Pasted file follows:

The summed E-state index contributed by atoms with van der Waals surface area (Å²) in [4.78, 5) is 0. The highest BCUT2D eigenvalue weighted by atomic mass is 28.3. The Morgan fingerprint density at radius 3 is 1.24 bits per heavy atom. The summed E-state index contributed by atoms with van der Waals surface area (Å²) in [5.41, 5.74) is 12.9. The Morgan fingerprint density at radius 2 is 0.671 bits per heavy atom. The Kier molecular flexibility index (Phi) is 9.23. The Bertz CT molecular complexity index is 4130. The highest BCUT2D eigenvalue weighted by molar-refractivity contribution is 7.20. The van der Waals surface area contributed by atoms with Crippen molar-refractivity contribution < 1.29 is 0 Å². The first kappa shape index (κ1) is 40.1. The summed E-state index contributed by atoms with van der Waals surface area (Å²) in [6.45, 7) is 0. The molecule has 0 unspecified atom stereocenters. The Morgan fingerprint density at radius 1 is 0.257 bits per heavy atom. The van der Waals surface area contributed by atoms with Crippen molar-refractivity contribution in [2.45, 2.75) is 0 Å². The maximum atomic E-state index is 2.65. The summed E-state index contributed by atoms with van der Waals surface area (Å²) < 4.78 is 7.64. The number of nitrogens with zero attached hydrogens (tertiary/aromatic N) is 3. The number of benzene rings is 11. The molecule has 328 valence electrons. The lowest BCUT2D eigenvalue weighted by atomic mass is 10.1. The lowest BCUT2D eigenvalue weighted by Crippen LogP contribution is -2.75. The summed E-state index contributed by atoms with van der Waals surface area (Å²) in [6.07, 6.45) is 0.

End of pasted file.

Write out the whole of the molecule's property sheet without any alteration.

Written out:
The summed E-state index contributed by atoms with van der Waals surface area (Å²) in [4.78, 5) is 0. The highest BCUT2D eigenvalue weighted by atomic mass is 28.3. The Morgan fingerprint density at radius 3 is 1.24 bits per heavy atom. The summed E-state index contributed by atoms with van der Waals surface area (Å²) in [5.41, 5.74) is 12.9. The Morgan fingerprint density at radius 2 is 0.671 bits per heavy atom. The Kier molecular flexibility index (Phi) is 9.23. The Bertz CT molecular complexity index is 4130. The highest BCUT2D eigenvalue weighted by molar-refractivity contribution is 7.20. The van der Waals surface area contributed by atoms with Crippen molar-refractivity contribution < 1.29 is 0 Å². The first kappa shape index (κ1) is 40.1. The summed E-state index contributed by atoms with van der Waals surface area (Å²) in [6.45, 7) is 0. The molecule has 0 unspecified atom stereocenters. The Morgan fingerprint density at radius 1 is 0.257 bits per heavy atom. The van der Waals surface area contributed by atoms with Crippen molar-refractivity contribution in [2.45, 2.75) is 0 Å². The maximum atomic E-state index is 2.65. The summed E-state index contributed by atoms with van der Waals surface area (Å²) < 4.78 is 7.64. The number of nitrogens with zero attached hydrogens (tertiary/aromatic N) is 3. The number of benzene rings is 11. The molecule has 328 valence electrons. The lowest BCUT2D eigenvalue weighted by atomic mass is 10.1. The lowest BCUT2D eigenvalue weighted by Crippen LogP contribution is -2.75. The summed E-state index contributed by atoms with van der Waals surface area (Å²) in [6.07, 6.45) is 0.